According to Mr Vicious—or, as he's known by family, Jonathan Charles—he was a late bloomer. You wouldn't think so, given that he currently stands at an impressive six-foot-two, but according to him, puberty only really hit at
age 15. However, when it did eventually come through, it hit like a truck.
"I realised I was bisexual when I was 16. I hadn't thought about sex or sexuality until then. But when I did, I realised I liked both men and
women," he recalls. "I dated women for the first time when I was around 16 or 17 and after a while, I thought it just wasn't for me. So I went through this whole process of coming out, and falling head over heels for my best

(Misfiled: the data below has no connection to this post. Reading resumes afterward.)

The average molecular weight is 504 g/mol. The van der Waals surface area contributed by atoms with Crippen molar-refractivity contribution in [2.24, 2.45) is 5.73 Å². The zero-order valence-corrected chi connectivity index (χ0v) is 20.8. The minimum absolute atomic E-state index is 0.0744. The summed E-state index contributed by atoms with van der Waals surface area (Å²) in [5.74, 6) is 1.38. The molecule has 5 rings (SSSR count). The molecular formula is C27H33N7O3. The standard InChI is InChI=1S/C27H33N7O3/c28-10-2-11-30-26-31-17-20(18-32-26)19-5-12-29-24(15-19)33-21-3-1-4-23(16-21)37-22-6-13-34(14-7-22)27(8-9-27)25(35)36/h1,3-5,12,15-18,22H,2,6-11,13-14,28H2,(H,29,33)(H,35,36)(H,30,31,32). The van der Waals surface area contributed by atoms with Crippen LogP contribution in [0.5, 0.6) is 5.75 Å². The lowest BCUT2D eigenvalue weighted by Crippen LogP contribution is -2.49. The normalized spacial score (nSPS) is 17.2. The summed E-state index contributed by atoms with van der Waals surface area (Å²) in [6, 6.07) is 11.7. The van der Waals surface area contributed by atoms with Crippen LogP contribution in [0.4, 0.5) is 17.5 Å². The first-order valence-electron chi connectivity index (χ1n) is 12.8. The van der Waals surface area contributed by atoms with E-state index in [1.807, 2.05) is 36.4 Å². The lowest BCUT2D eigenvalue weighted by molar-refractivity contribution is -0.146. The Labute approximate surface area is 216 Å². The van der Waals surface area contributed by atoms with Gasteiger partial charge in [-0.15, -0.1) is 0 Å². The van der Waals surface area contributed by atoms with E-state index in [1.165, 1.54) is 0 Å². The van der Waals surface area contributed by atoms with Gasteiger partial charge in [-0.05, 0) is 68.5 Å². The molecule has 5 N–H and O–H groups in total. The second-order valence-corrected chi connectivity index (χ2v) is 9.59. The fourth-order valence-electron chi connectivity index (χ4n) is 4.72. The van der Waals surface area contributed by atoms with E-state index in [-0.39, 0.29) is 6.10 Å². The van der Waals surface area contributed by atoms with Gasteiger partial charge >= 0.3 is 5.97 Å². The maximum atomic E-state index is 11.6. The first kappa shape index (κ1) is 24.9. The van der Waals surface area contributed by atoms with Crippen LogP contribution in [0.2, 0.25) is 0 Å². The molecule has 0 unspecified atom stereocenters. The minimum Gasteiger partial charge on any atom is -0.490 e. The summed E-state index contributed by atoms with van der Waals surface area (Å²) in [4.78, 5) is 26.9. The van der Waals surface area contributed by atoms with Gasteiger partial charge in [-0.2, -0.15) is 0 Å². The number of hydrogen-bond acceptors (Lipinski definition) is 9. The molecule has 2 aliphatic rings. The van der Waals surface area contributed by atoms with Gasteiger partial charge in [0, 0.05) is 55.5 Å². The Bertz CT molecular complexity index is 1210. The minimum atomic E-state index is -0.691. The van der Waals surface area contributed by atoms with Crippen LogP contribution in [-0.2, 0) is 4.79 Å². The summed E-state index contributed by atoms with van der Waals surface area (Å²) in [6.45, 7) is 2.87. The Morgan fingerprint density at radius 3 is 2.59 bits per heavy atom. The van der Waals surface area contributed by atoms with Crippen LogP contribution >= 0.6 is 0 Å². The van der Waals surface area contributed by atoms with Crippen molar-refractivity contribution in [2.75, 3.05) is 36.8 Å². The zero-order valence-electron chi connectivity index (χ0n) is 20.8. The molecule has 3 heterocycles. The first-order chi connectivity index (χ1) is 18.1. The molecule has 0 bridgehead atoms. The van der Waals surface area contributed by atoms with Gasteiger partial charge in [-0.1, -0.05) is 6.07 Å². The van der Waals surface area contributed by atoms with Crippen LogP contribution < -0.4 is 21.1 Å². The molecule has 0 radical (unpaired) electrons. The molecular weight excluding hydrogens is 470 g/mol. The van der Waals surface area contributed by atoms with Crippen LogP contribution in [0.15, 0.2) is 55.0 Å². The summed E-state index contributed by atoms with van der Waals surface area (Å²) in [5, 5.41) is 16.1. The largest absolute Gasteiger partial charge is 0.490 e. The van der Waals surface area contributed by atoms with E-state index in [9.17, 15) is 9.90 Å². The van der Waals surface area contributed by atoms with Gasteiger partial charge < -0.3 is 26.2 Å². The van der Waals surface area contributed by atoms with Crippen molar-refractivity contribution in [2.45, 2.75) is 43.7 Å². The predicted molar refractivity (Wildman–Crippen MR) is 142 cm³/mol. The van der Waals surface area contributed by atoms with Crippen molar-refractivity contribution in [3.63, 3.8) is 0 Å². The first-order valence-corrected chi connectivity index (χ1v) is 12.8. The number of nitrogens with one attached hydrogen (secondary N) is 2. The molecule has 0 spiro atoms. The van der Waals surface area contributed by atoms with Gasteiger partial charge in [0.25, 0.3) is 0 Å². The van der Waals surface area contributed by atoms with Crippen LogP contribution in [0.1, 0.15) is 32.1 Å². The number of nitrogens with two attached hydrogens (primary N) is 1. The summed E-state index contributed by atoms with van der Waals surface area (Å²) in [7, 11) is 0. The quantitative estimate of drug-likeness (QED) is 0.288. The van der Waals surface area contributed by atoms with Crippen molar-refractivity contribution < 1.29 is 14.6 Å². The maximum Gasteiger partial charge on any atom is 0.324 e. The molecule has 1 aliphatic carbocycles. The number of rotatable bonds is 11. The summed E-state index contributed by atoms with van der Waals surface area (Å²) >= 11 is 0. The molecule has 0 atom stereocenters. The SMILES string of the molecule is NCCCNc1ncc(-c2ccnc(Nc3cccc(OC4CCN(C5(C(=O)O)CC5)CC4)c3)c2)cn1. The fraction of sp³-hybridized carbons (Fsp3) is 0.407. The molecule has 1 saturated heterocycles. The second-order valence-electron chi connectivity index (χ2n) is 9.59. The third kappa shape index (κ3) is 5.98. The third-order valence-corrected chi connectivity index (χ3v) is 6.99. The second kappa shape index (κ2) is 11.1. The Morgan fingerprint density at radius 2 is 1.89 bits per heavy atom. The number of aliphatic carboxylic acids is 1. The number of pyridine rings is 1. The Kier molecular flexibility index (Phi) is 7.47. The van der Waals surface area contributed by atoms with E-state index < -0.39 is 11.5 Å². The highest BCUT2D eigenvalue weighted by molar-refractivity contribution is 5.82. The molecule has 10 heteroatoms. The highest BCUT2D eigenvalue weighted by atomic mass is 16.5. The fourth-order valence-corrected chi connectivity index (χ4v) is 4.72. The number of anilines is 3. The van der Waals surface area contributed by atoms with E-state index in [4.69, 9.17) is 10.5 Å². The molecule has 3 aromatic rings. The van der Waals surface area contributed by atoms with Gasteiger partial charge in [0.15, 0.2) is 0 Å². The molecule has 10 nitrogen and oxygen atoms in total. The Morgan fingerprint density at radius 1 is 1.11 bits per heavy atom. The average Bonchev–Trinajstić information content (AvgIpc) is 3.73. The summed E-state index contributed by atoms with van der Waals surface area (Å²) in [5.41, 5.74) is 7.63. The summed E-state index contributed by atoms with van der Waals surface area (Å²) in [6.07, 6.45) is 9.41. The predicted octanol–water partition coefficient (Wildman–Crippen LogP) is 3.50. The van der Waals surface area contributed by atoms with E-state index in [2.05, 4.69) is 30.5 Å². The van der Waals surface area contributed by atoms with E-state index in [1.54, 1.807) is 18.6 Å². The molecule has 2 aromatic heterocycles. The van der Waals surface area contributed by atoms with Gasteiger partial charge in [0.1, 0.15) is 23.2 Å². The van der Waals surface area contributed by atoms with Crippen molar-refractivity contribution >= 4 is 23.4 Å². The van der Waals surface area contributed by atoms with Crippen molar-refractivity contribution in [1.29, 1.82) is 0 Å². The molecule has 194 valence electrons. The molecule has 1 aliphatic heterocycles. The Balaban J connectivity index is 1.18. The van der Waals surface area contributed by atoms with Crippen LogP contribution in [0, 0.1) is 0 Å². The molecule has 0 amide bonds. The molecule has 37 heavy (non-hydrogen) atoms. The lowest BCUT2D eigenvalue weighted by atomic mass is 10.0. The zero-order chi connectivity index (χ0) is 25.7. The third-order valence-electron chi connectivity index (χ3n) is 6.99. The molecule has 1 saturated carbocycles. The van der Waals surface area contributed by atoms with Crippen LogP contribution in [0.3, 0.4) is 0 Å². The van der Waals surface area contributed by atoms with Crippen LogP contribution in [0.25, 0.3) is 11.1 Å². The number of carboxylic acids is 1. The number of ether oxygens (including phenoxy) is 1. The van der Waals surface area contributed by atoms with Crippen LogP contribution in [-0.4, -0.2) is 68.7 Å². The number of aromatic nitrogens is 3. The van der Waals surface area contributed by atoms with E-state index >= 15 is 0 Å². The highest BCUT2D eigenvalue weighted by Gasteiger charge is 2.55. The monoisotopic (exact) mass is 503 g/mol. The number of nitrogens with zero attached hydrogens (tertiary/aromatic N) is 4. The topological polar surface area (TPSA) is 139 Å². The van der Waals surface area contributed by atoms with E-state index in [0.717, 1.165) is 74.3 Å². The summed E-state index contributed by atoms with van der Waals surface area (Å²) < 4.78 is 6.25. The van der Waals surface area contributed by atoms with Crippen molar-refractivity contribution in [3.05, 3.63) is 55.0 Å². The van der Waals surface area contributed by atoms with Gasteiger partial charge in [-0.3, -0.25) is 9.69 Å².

So, what was it like coming out? "I think on a larger scale of things, I grew up pretty blessed in terms of being understood. I never had to fight to be who I was with my friends and family," he begins. "But
of course, outside of those circles, you tend to have to help people better understand who you are. You're always going to get bullies."
He goes on to explain that, really, being queer wasn't what put a target on his
back. "Whenever people ask if I've ever been bullied for being gay, I tell them that I've been bullied since the first day of school for the colour of my skin, instead," he states, matter-of-factly. Unfortunately, this experience
of being singled out and picked on is the norm for Indians in Malaysia, queer or not.